NEW DELHI: It is a wake up call for the government and its efforts to improve
the quality of schooling through the Right to Education. The number of children
enrolled in government primary schools has dropped by 21 lakh between 2009-10
and 2010-11 while there has been an increase of 11 lakh in
The biggest decline in government primary school enrollment was in Jammu &
Kashmir, Jharkhand, Kerala, Maharashtra, Rajasthan, Uttarakhand, Uttar Pradesh
and Tamil Nadu. States like Punjab saw a rise of 70,000 students in government
primary schools, the increase in private school enrollment was much smaller,
about 25,000 students. Other states that registered increase in enrollment were
Manipur and Mizoram.
Even in Delhi, which saw a rise in enrollment in both the government and private
primary schools, the preference was clearly for the private. While enrollment in
government schools increased by about 14,000, the increase in private school
enrollment was about 30,000.
This decline in enrollment in government schools could, in part, be explained by
the decline in percentage share of government schools - from 80.37% in 2009-10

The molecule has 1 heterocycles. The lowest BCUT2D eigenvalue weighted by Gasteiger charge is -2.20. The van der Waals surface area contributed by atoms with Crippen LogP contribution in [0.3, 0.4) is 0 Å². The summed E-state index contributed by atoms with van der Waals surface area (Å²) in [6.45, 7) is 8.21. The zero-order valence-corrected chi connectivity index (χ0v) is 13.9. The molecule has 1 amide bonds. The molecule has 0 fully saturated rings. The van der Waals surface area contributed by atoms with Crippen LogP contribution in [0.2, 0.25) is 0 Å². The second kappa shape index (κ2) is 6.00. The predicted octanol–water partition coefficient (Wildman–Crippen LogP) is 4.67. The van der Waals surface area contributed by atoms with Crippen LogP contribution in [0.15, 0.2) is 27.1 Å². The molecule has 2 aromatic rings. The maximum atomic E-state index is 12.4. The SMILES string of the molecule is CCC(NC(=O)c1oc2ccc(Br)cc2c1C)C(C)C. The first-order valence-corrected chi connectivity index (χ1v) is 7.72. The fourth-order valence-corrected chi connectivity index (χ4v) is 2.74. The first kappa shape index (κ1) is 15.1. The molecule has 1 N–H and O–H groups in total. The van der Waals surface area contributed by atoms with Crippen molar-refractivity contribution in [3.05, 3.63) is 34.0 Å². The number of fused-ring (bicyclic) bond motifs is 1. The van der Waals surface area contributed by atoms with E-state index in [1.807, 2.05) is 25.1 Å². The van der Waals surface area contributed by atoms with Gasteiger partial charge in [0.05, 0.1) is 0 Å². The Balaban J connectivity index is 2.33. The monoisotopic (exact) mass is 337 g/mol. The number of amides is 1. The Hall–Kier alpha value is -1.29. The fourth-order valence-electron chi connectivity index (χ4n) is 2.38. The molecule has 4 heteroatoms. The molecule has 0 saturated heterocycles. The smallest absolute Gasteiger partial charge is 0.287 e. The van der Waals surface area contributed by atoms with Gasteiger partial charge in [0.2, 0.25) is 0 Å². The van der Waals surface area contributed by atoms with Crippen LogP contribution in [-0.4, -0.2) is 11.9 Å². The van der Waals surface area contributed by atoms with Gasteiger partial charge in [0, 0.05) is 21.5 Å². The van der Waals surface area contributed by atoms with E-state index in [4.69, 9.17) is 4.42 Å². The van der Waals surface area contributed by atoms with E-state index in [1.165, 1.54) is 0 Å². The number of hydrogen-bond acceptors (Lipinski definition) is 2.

to 78.15% in 2010-11 - even though roughly 16,000 new government schools have
been set up in the year. Interestingly, the share of
schools in the total schools continues to hold steady at 19.4%.
As far as state performance is concerned, Kerala no longer tops the charts when
it comes to educational development index, it has been outstaged by Punjab.
Kerala, which was ranked number three (the first two being Puducherry and
Lakshwadeep) in 2009-10, slipped to number five in 2010-11.
The Educational Development Index, a ranking conducted by National University of
Educational Planning and Administration (NUEPA), has been developed keeping in
mind four broad parameters - access, infrastructure, teacher-related indicators
and outcomes. The index takes into account availability of schools, the average
student-to-child ratio, the availability of drinking water facilities and the
availability of toilets for girls and boys. States with a student-classroom
ratio of over 60 to a class would be at a disadvantage.
Likewise, when it comes to teacher-related indicators of female teachers,
average pupil-teacher ratio, single-teacher schools and teachers without
professional qualifications have been considered while developing the index.
Other indicators, which have been broadly described as outcomes used for this
index include general enrollment ratio, enrollment of Scheduled Castes and
Tribes children, drop-out rate, percentage of children who complete eight years
of schooling compared to total enrollment, percentage of students who pass out
with more than 60% marks. Kerala has slipped on two counts - infrastructure
index and outcome index.